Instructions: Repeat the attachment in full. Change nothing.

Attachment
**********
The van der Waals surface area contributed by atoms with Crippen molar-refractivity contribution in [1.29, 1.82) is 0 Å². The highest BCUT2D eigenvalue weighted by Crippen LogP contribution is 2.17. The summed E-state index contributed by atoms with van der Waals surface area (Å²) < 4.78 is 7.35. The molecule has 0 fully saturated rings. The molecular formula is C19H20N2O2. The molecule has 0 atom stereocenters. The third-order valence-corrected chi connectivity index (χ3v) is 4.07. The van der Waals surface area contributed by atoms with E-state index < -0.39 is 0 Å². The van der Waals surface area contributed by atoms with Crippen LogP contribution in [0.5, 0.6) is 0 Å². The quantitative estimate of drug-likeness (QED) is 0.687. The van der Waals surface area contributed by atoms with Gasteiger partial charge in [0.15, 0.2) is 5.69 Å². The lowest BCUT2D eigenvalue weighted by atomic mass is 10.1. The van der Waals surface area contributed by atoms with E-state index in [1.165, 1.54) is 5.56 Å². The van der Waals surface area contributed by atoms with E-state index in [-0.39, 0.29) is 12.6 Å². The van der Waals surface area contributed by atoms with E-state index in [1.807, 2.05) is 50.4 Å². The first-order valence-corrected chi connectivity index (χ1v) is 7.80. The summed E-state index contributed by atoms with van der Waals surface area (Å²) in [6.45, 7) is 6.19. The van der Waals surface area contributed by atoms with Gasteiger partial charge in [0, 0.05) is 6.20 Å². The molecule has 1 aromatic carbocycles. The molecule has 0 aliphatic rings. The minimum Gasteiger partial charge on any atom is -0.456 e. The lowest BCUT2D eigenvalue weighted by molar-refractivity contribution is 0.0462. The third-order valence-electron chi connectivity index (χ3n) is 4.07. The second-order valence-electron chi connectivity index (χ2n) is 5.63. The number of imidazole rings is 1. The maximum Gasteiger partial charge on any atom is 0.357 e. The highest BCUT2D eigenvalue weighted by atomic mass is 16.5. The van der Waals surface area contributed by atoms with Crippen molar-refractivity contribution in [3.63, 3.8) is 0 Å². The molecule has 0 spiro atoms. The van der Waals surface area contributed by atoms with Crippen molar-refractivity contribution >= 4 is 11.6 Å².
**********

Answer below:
The van der Waals surface area contributed by atoms with Crippen molar-refractivity contribution in [1.29, 1.82) is 0 Å². The highest BCUT2D eigenvalue weighted by Crippen LogP contribution is 2.17. The summed E-state index contributed by atoms with van der Waals surface area (Å²) < 4.78 is 7.35. The molecule has 0 fully saturated rings. The molecular formula is C19H20N2O2. The molecule has 0 atom stereocenters. The third-order valence-corrected chi connectivity index (χ3v) is 4.07. The van der Waals surface area contributed by atoms with E-state index < -0.39 is 0 Å². The van der Waals surface area contributed by atoms with Crippen LogP contribution in [0.5, 0.6) is 0 Å². The quantitative estimate of drug-likeness (QED) is 0.687. The van der Waals surface area contributed by atoms with Gasteiger partial charge in [0.15, 0.2) is 5.69 Å². The lowest BCUT2D eigenvalue weighted by atomic mass is 10.1. The van der Waals surface area contributed by atoms with E-state index in [1.165, 1.54) is 5.56 Å². The van der Waals surface area contributed by atoms with E-state index in [-0.39, 0.29) is 12.6 Å². The van der Waals surface area contributed by atoms with E-state index in [1.807, 2.05) is 50.4 Å². The first-order valence-corrected chi connectivity index (χ1v) is 7.80. The summed E-state index contributed by atoms with van der Waals surface area (Å²) in [6.45, 7) is 6.19. The van der Waals surface area contributed by atoms with Gasteiger partial charge in [0, 0.05) is 6.20 Å². The molecule has 1 aromatic carbocycles. The molecule has 0 aliphatic rings. The minimum Gasteiger partial charge on any atom is -0.456 e. The lowest BCUT2D eigenvalue weighted by molar-refractivity contribution is 0.0462. The third-order valence-electron chi connectivity index (χ3n) is 4.07. The second-order valence-electron chi connectivity index (χ2n) is 5.63. The number of imidazole rings is 1. The maximum Gasteiger partial charge on any atom is 0.357 e. The highest BCUT2D eigenvalue weighted by atomic mass is 16.5. The van der Waals surface area contributed by atoms with Crippen molar-refractivity contribution in [3.63, 3.8) is 0 Å². The molecule has 0 spiro atoms. The van der Waals surface area contributed by atoms with Crippen molar-refractivity contribution >= 4 is 11.6 Å².